There is a strong movement away from carpets to natural materials for the floors. Christopher mentions the Crow Island Elementary School in Winnetka, IL, which, he says, “is made of soft pine, and you can pin things onto the walls. It’s been in existence over 70 years and has a much warmer feel than many modern schools.”

The Dallas, TX-based SHW Group, Inc. also has a special focus on creating warm natural environments in schools. “We encourage our clients to make good choices early on that will pay off in lower maintenance costs and a better environment for the kids to learn in,” says Megan Howie, Interiors lead for the firm’s North Texas studio.

She adds that SHW tries to practice what it preaches. For instance, the SHW office has cork floors, as opposed to vinyl with its volatile organic compounds (VOCs) that emit harmful gases into the environment. Cork is more expensive initially, Howie says, but the return-on-investment kicks in just after two years because cork involves minimum buffing and no stripping and waxing. Actually, these practices can harm a cork floor, so the maintenance staff should be educated on how you can accomplish more in maintaining good materials by doing less.

An advantage to a material like cork, Howie explains, is that it is more rapidly renewable than, say, traditional forest products. Howie says SHW also believes in cradle-to-cradle design. By this she means that a steel frame on a chair would be recycled into the steel frame of another chair, instead of being “down-cycled” into a lesser product that would eventually end up in a landfill. For instance, a sheet of paper should be recycled into another sheet of paper, as opposed to being shredded into wall insulation.

Warm and Welcoming

Columbine and other incidents have led to a tighter focus on security. But this, Howie says, can usually be accomplished by having a main entrance leading to a security vestibule you have to pass through, some schools having mandated metal detectors, and some not.

But, beyond this, Howie says, the intent is to do away with “the institutional feel of hospital-green concrete block walls and make the school as warm and welcoming as possible. The harvesting of natural light creates stimulating, nondistracting environments.”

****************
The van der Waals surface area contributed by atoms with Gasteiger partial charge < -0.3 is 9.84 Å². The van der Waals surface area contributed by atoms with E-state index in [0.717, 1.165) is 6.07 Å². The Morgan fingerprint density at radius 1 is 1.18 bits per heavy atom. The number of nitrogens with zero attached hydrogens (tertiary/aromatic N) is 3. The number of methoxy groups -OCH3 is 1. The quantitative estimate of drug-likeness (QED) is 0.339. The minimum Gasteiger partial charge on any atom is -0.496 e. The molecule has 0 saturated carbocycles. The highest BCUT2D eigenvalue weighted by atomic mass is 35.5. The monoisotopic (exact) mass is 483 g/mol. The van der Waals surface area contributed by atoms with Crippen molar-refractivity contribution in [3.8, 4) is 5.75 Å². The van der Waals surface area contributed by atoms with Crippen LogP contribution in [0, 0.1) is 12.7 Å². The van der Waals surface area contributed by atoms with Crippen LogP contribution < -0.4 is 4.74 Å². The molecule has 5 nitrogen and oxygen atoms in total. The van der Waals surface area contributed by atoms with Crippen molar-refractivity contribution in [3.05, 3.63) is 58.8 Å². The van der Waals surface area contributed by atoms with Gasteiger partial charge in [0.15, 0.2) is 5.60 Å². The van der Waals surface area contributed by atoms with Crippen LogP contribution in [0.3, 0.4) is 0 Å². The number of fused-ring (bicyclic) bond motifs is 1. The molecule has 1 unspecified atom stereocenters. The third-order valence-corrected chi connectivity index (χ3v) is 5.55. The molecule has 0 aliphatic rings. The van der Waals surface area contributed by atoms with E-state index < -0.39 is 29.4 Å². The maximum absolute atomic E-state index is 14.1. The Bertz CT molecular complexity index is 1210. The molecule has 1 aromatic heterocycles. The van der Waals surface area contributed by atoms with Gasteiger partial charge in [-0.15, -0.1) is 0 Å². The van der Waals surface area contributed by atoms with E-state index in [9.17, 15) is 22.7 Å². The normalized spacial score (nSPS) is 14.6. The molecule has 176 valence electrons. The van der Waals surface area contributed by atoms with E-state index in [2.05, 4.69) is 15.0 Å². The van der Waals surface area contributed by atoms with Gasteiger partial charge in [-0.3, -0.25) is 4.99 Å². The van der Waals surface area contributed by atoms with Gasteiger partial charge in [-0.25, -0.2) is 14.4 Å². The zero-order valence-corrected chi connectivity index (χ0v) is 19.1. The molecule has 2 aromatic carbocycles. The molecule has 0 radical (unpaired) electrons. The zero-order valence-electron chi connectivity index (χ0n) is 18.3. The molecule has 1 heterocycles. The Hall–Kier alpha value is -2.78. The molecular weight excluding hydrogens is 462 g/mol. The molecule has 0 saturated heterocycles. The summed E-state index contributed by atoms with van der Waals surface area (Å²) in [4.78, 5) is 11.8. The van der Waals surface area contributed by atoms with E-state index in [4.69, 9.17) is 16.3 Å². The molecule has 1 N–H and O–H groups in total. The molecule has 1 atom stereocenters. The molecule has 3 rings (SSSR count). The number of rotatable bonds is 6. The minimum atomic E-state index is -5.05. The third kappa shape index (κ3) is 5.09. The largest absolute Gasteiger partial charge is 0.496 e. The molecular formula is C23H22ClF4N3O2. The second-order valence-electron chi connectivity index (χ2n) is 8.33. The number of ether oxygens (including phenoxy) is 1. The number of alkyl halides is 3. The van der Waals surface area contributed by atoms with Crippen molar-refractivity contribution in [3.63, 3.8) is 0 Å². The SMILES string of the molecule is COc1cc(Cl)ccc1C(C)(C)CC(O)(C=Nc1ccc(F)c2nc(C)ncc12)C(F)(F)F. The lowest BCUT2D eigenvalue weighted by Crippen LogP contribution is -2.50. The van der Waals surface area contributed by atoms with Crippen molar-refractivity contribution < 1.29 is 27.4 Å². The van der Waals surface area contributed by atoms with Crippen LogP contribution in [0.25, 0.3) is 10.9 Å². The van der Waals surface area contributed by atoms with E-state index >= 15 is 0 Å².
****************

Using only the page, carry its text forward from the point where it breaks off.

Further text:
The use of colors is also important. Blues, greens, and natural earth colors all give a feeling of comfort. Reds and yellows are vibrant and definitely have an effect, so they are perhaps best put to use in different areas. “There are no blanket rules, however,” Howie says. “Each school wants something new and different, and we draw from a wide palette of colors. The intent is to make a comfortable environment where students feel safe and secure.”

Schools as Tools

“Instead of schools just being warehouses for children, with hallways and doors, we work to incorporate learning into the design AlA of the building itself,” says David L. Bandy, vice president/director of design, Spectrum Design, Roanoke, VA.

For instance, certain structural, mechanical aspects of the interior may be exposed to allow a teacher to demonstrate a math¬ematics or science concept. “A simple post and beam construction may be made visible so the teacher can show how the trusses work in terms of compression and tension.”

Bandy says his firm has been quite successful in asking for textbooks for particular grades, and then incorporate certain principles in the floor design. These include the Golden Ratio that Michelangelo used, the graphic square root of 3, and Venn diagrams combined with color chart circles that overlap; blue and yellow, for instance, shown to result in green.

Other subjects are also included. For instance, the State of Virginia is divided up into regions visible in the floor design, as well as birds and flowers that can double as both design and permanent teaching aids.

Spectrum Design also uses the Anderson Frank Lloyd Wright series of stained glass windows. “Wright was the father of American architecture and used geometric forms, squares, circles, and tri¬angles to create art forms. He would use these for a number of different purposes, such as to represent the structure of a plant,” he said.

Howie mentioned that, at least in warmer climates, the classroom could open up not only onto the interior hallway but also into the outdoor environment. Bandy also takes his combination of design and teaching tool outside. “We’ve designed teaching space outside the media center where we have installed a sundial, which is both a part of the design and allows students to get another grounding in science and math.”